Author : Clint Wilson, Staff Writer

Flat and wide like an evil grinning manta ray; the 1966 Pontiac Parisienne two-door hardtop is, in my opinion, the sexiest automobile design to ever grace the streets of our planet.

That was my first car way back when, a present from my dad. Painted coal black, with steamroller tires mounted on Cragar mags, and fat dual exhaust that advertised the horses under her hood by belching out deep harmonious hot rod tunes. It was old even when I was young. Four years older than my old man as a matter of fact. But when I drove that sleek beast to high school, I was the shit!

So when TranspoTech announced that everyone’s personal favorite internal combustion-powered classics were now available with an-grav retrofit kits in all years and models on record, it didn’t take me long to place my order.

Finally the day of delivery, “Here you are sir,” said the salesman. The door slid up and there she was, every bit as sexy as she had been fifty years ago.

Fumbling the keys in my hand I crossed the floor to my beloved 66. Of course this was only a replica, a far superior replica. My original Pontiac had long since rusted away to hot rod heaven. But this new amazing masterpiece looked real… felt real.

I clicked the key fob and the marker lights blinked twice as the door lock knobs popped up. Sliding behind the wheel and slamming the heavy door I just sat there dazed for the moment. The dashboard contained many extra instruments for modern necessities but was as retro and original looking as possible. I ran my hand across its vinyl padded top and smiled.

Suddenly there was a tap at the window. I looked to see the grinning salesman. He gestured toward the launch tube and said, “Go right ahead sir. She’s all yours!”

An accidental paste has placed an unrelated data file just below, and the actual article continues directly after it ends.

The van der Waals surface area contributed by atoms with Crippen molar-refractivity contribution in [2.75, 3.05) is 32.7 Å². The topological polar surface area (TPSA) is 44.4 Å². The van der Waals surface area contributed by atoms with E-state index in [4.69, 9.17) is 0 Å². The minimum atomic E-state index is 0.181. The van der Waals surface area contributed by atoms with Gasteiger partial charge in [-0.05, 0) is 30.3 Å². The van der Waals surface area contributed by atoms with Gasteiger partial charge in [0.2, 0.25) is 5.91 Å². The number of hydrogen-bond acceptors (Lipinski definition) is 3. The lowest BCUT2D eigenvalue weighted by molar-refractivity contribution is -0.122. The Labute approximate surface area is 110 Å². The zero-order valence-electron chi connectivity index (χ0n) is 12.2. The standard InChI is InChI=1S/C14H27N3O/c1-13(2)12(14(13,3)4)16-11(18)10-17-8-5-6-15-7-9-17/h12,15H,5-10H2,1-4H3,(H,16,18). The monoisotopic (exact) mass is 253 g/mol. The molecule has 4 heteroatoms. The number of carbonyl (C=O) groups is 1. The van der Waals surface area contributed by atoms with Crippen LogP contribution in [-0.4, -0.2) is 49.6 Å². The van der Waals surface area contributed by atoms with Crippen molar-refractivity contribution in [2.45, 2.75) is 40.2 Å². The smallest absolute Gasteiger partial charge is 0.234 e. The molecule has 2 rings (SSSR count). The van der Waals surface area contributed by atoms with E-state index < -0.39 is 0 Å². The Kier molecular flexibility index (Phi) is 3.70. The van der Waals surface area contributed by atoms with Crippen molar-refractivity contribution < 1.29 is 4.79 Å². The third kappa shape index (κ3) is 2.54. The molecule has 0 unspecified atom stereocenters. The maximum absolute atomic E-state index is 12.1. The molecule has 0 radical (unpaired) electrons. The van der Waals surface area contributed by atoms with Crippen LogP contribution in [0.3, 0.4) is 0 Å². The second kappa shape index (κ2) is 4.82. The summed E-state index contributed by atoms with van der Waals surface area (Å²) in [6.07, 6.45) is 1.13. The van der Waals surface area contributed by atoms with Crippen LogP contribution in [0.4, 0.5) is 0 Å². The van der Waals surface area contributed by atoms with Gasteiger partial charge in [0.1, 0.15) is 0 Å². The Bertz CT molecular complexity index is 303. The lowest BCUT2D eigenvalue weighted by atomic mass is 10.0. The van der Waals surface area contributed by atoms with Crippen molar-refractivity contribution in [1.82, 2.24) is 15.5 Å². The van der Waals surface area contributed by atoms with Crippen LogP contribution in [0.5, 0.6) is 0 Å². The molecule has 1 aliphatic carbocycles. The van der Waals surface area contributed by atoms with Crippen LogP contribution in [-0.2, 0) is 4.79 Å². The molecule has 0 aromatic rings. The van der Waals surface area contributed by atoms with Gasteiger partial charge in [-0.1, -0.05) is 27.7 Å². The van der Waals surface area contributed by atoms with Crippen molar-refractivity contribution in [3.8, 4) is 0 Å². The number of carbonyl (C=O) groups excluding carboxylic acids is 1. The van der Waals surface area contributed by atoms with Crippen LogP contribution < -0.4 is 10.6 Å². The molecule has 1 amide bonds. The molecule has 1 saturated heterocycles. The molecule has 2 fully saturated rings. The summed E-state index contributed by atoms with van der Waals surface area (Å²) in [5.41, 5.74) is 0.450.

Without hesitation I slid the key into the ignition and turned it. There was a soft green glow from the dash as the deep muffled purr of a sleeping lion came to life all around me. The sound was of course artificial as the silent antigravity engines raised the big car off the ground and into hover mode. I reached down to the replica Hurst shifter and dropped her into low. Swinging the wheel over and maneuvering the Pontiac into the launch tube I pushed the pedal to the floor, and the faux dual exhaust sang out the same way it did so many years ago when my old gas-powered V8 did the thundering.

The next moment I was out under the bright stars and veering smoothly into a traffic lane. Most of the other hover cars were of the boring modern-day boxy non-descript version. But the skyways were already lightly peppered with other TranspoTech retro machines. A 67 Mustang pilot gave me a big Detroit honk and a thumbs-up as he passed by. Then as I merged onto the main artery, a family of four cruised beside me for a while in a 55 Dodge Sedan. The father and I kept pace door handle to door handle for a time, grinning back and forth as the artificial sound of a General Motors small block harmonized beautifully with that of a Chrysler 392 Hemi.

As I peeled away from the Dodge and headed toward the Starlight Diner I punched the accelerator and hit the afterburners, remembered an old T-shirt my dad used to wear. I’ll never forget the saying emblazoned on the front in bubbly cartoon letters… “Old Cars Never Die, They Just Go Faster.”


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